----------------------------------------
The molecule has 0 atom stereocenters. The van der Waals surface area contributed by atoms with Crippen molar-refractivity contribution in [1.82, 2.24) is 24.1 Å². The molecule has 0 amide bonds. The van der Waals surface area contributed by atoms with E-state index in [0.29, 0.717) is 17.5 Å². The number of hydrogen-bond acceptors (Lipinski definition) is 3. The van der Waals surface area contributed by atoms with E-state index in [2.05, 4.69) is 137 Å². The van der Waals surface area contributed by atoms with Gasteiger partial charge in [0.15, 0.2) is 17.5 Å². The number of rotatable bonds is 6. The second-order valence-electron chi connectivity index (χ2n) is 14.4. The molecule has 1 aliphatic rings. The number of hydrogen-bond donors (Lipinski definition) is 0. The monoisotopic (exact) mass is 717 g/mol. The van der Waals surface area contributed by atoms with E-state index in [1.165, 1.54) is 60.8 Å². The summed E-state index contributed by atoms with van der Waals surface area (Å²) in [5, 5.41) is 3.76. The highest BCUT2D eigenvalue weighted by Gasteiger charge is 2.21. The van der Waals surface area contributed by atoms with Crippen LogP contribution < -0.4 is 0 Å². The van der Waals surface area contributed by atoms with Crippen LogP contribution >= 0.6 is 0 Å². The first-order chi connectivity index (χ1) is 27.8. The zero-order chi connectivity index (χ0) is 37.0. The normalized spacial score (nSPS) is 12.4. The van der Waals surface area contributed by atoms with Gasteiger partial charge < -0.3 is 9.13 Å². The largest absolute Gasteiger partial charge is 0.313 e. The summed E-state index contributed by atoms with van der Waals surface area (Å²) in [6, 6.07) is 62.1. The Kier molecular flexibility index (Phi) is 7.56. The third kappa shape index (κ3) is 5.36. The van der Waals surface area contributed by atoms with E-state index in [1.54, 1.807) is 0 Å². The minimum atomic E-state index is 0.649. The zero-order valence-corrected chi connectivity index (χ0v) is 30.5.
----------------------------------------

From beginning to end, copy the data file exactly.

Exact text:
The molecule has 0 atom stereocenters. The van der Waals surface area contributed by atoms with Crippen molar-refractivity contribution in [1.82, 2.24) is 24.1 Å². The molecule has 0 amide bonds. The van der Waals surface area contributed by atoms with E-state index in [0.29, 0.717) is 17.5 Å². The number of hydrogen-bond acceptors (Lipinski definition) is 3. The van der Waals surface area contributed by atoms with E-state index in [2.05, 4.69) is 137 Å². The van der Waals surface area contributed by atoms with Gasteiger partial charge in [0.15, 0.2) is 17.5 Å². The number of rotatable bonds is 6. The second-order valence-electron chi connectivity index (χ2n) is 14.4. The molecule has 1 aliphatic rings. The number of hydrogen-bond donors (Lipinski definition) is 0. The monoisotopic (exact) mass is 717 g/mol. The van der Waals surface area contributed by atoms with E-state index in [1.165, 1.54) is 60.8 Å². The summed E-state index contributed by atoms with van der Waals surface area (Å²) in [5, 5.41) is 3.76. The highest BCUT2D eigenvalue weighted by Gasteiger charge is 2.21. The van der Waals surface area contributed by atoms with Crippen LogP contribution < -0.4 is 0 Å². The van der Waals surface area contributed by atoms with Crippen LogP contribution >= 0.6 is 0 Å². The first-order chi connectivity index (χ1) is 27.8. The zero-order chi connectivity index (χ0) is 37.0. The normalized spacial score (nSPS) is 12.4. The van der Waals surface area contributed by atoms with Gasteiger partial charge < -0.3 is 9.13 Å². The largest absolute Gasteiger partial charge is 0.313 e. The summed E-state index contributed by atoms with van der Waals surface area (Å²) in [6, 6.07) is 62.1. The Kier molecular flexibility index (Phi) is 7.56. The third kappa shape index (κ3) is 5.36. The van der Waals surface area contributed by atoms with E-state index in [1.54, 1.807) is 0 Å². The minimum atomic E-state index is 0.649. The zero-order valence-corrected chi connectivity index (χ0v) is 30.5.